Pasifika Spotlight: Whiti Hereaka
Māori. Tūwharetoa and Te Arawa.
Whiti Hereaka was born January 26, 1978, in Taupo, New Zealand. As a kid, she told up stories and made up plays (source). Despite this, Whiti never intended to write fiction and instead only saw herself as a playwright, but after being contacted by Huia Publishers about writing a novel, she took up the challenge (source). Since then Whiti has published two novels: The Graphologist’s Apprentice and Bugs.
As both a playwright and a published author Whiti has won a number of awards and been shortlisted for many others (source).
Bugs by Whiti Hereaka
Add it to your TBR:
It’s always been Jez and me. Me and Jez, that’s how it has always been. So what did you expect? Did you think that maybe you’d find out what happened to us in the future, me and Jez, Jez and me? Have you been following along, ticking things off check, check, check, to find out who got their happy ending?
Bugs is about the unfolding lives of three young people in their last year of school in small-town New Zealand. Life is slow, and it seems not much happens in town or in Jez and Bugs’s lives. But when Stone Cold arrives, the three come to different conclusions about how to deal with being trapped in a small town and at the bottom of the heap.
Reviews on Bugs by White Hereaka:
“Essentially this novel could be described as a coming-of-age story. It’s an intensely Kiwi book. Hereaka pulls no punches and spares no grim details as she develops the storyline. It’s all there − the solo parent with aspirations for a better future for her child, the staggeringly dysfunctional wealthy family, the intense friendships, the drugs, the violence, the love, the passion, the neglect, the humour and the difficulties of getting through teenage years.” – Sue Esterman (The Reader)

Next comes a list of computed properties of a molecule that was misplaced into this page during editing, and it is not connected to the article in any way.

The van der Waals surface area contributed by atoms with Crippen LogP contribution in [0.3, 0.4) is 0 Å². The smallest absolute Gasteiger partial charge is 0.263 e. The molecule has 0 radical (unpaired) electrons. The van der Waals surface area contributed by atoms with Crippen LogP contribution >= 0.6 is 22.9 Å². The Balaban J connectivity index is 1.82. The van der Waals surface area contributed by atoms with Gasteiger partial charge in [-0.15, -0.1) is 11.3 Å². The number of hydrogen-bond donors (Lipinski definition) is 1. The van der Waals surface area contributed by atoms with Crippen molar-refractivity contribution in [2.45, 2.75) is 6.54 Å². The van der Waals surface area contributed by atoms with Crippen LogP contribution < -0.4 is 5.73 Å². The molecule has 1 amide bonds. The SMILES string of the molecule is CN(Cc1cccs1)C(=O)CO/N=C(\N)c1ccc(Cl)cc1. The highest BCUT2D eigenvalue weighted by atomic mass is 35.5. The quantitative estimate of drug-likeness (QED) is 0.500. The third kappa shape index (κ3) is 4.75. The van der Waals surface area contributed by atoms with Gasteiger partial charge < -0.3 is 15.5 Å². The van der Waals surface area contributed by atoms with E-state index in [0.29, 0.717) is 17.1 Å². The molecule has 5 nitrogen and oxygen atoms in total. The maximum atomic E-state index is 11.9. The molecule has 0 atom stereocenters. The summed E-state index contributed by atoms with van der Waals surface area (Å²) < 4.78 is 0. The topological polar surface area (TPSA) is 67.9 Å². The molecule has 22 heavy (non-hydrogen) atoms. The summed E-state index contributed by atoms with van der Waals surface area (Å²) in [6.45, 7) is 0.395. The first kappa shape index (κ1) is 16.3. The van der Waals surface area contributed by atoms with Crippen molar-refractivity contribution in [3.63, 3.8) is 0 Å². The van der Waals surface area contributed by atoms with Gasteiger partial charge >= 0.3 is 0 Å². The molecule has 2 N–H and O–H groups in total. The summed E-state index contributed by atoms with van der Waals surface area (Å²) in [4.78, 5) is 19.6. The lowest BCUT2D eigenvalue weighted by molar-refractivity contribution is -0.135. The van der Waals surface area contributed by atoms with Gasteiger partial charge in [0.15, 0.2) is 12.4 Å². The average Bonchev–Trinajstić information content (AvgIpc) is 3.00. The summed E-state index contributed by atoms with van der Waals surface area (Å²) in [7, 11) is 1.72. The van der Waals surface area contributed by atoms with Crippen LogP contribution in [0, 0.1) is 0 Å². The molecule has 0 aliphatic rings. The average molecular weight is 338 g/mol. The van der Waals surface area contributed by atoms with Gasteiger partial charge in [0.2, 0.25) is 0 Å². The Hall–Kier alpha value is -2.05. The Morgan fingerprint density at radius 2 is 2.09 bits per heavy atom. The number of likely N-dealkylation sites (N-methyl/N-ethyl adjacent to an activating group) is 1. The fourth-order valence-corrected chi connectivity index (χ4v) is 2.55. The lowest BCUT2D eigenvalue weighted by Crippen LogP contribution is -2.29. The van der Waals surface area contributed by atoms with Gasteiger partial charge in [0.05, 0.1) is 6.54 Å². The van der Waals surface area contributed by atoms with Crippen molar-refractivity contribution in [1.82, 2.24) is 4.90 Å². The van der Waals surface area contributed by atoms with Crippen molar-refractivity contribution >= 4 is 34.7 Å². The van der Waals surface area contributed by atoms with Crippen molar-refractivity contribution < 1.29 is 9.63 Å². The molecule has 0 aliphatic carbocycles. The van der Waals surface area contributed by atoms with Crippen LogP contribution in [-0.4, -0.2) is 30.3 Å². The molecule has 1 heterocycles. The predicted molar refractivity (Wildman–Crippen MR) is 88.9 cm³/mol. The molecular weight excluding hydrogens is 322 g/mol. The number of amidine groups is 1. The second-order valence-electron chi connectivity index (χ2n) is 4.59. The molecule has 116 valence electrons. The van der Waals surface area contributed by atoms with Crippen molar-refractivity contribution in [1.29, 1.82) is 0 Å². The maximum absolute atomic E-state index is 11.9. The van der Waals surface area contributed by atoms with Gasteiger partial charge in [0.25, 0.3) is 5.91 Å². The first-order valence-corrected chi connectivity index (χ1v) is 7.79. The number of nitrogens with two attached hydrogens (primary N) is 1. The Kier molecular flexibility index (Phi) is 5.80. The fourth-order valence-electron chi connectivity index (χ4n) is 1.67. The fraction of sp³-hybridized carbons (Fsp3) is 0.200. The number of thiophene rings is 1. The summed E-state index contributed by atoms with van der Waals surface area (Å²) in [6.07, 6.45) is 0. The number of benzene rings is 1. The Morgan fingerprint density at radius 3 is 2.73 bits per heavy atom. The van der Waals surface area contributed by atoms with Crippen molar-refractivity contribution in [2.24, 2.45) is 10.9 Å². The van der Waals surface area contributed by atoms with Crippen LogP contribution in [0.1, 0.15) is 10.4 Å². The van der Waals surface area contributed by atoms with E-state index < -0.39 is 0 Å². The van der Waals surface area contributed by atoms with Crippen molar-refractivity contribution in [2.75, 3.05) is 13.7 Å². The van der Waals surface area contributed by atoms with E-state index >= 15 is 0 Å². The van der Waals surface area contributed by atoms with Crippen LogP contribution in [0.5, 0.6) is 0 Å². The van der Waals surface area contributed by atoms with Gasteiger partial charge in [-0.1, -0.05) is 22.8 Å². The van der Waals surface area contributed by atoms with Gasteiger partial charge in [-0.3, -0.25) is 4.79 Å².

“I think Bugs may well be one of the most believable, angry, perverse, defensive and clever adolescent characters I have read, in quite some time. She’d be bloody hard to have around, but you’d have to admire how staunch she is, not that she’d care. And don’t bother trying to pull the wool over her eyes. She’s already decided what she thinks of you, and most likely you’re not going to get a Christmas card any time soon.” – stgeorgereaders
The Graphologist’s Apprentice by Whiti Hereaka
Add it to your TBR:
When JanuaryOCOs obsession with a married man begins to jeoperdise her emotional stability, she decides to risk it all and respond to a mysterious card with the words Tell me a secret? Not content with her home life or work place, January takes comfort in reading romance novels but is suddenly brought back to reality when she meets the secret keeper, Mae, a graphologist. The Graphologists Apprentice is a story about friendship and love and how both can be found in unexpected places.
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